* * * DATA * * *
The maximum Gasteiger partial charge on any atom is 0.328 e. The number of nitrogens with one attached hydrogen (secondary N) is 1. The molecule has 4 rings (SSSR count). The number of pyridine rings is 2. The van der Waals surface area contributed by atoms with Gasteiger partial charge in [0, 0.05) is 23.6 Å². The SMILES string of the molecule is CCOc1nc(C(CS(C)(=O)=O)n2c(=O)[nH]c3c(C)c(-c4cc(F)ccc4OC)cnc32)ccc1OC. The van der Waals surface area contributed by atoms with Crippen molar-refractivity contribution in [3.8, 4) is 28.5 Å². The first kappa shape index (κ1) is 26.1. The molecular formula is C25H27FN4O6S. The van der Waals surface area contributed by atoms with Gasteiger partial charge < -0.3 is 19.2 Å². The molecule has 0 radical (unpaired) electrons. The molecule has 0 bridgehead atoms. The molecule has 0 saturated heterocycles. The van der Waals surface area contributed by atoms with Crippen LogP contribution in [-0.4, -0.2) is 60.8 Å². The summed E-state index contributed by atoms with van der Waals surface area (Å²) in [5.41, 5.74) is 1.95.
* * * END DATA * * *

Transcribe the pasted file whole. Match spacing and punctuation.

The maximum Gasteiger partial charge on any atom is 0.328 e. The number of nitrogens with one attached hydrogen (secondary N) is 1. The molecule has 4 rings (SSSR count). The number of pyridine rings is 2. The van der Waals surface area contributed by atoms with Gasteiger partial charge in [0, 0.05) is 23.6 Å². The SMILES string of the molecule is CCOc1nc(C(CS(C)(=O)=O)n2c(=O)[nH]c3c(C)c(-c4cc(F)ccc4OC)cnc32)ccc1OC. The van der Waals surface area contributed by atoms with Crippen molar-refractivity contribution in [3.8, 4) is 28.5 Å². The first kappa shape index (κ1) is 26.1. The molecular formula is C25H27FN4O6S. The van der Waals surface area contributed by atoms with Gasteiger partial charge < -0.3 is 19.2 Å². The molecule has 0 radical (unpaired) electrons. The molecule has 0 bridgehead atoms. The molecule has 0 saturated heterocycles. The van der Waals surface area contributed by atoms with Crippen LogP contribution in [-0.4, -0.2) is 60.8 Å². The summed E-state index contributed by atoms with van der Waals surface area (Å²) in [5.41, 5.74) is 1.95.